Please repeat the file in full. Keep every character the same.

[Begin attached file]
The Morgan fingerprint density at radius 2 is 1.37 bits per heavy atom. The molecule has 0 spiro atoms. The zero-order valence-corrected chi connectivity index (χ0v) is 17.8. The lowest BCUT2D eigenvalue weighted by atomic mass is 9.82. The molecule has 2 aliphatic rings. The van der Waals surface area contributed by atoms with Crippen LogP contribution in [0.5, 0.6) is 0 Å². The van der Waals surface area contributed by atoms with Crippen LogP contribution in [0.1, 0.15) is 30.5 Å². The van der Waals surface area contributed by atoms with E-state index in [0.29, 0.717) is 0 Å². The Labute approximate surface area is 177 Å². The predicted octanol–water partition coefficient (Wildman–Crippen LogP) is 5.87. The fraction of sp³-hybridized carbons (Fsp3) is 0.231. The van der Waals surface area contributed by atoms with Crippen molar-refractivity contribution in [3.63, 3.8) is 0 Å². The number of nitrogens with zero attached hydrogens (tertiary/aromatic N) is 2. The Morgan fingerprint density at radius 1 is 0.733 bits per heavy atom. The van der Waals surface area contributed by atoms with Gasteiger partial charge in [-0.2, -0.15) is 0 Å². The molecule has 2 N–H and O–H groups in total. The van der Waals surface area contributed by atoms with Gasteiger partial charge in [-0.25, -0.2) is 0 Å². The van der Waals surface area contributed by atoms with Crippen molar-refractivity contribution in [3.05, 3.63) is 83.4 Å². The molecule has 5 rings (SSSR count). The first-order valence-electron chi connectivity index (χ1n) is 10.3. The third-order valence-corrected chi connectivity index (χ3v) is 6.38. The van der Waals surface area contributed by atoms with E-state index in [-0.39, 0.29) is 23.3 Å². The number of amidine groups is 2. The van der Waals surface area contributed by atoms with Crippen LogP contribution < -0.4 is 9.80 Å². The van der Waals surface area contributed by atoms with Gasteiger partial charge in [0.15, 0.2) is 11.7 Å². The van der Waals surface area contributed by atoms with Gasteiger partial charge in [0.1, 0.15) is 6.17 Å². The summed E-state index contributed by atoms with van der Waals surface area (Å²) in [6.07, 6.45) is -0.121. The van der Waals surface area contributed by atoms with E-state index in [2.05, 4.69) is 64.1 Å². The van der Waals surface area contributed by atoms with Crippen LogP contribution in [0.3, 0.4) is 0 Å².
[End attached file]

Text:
The Morgan fingerprint density at radius 2 is 1.37 bits per heavy atom. The molecule has 0 spiro atoms. The zero-order valence-corrected chi connectivity index (χ0v) is 17.8. The lowest BCUT2D eigenvalue weighted by atomic mass is 9.82. The molecule has 2 aliphatic rings. The van der Waals surface area contributed by atoms with Crippen LogP contribution in [0.5, 0.6) is 0 Å². The van der Waals surface area contributed by atoms with Crippen LogP contribution in [0.1, 0.15) is 30.5 Å². The van der Waals surface area contributed by atoms with E-state index in [0.29, 0.717) is 0 Å². The Labute approximate surface area is 177 Å². The predicted octanol–water partition coefficient (Wildman–Crippen LogP) is 5.87. The fraction of sp³-hybridized carbons (Fsp3) is 0.231. The van der Waals surface area contributed by atoms with Crippen molar-refractivity contribution in [3.63, 3.8) is 0 Å². The number of nitrogens with zero attached hydrogens (tertiary/aromatic N) is 2. The Morgan fingerprint density at radius 1 is 0.733 bits per heavy atom. The van der Waals surface area contributed by atoms with Gasteiger partial charge in [-0.2, -0.15) is 0 Å². The molecule has 2 N–H and O–H groups in total. The van der Waals surface area contributed by atoms with Gasteiger partial charge in [-0.25, -0.2) is 0 Å². The van der Waals surface area contributed by atoms with Crippen molar-refractivity contribution in [3.05, 3.63) is 83.4 Å². The molecule has 5 rings (SSSR count). The first-order valence-electron chi connectivity index (χ1n) is 10.3. The third-order valence-corrected chi connectivity index (χ3v) is 6.38. The van der Waals surface area contributed by atoms with E-state index in [-0.39, 0.29) is 23.3 Å². The number of amidine groups is 2. The van der Waals surface area contributed by atoms with Crippen LogP contribution < -0.4 is 9.80 Å². The van der Waals surface area contributed by atoms with Gasteiger partial charge in [0.15, 0.2) is 11.7 Å². The van der Waals surface area contributed by atoms with Gasteiger partial charge in [0.1, 0.15) is 6.17 Å². The summed E-state index contributed by atoms with van der Waals surface area (Å²) in [6.07, 6.45) is -0.121. The van der Waals surface area contributed by atoms with E-state index in [2.05, 4.69) is 64.1 Å². The van der Waals surface area contributed by atoms with Crippen LogP contribution in [0.3, 0.4) is 0 Å².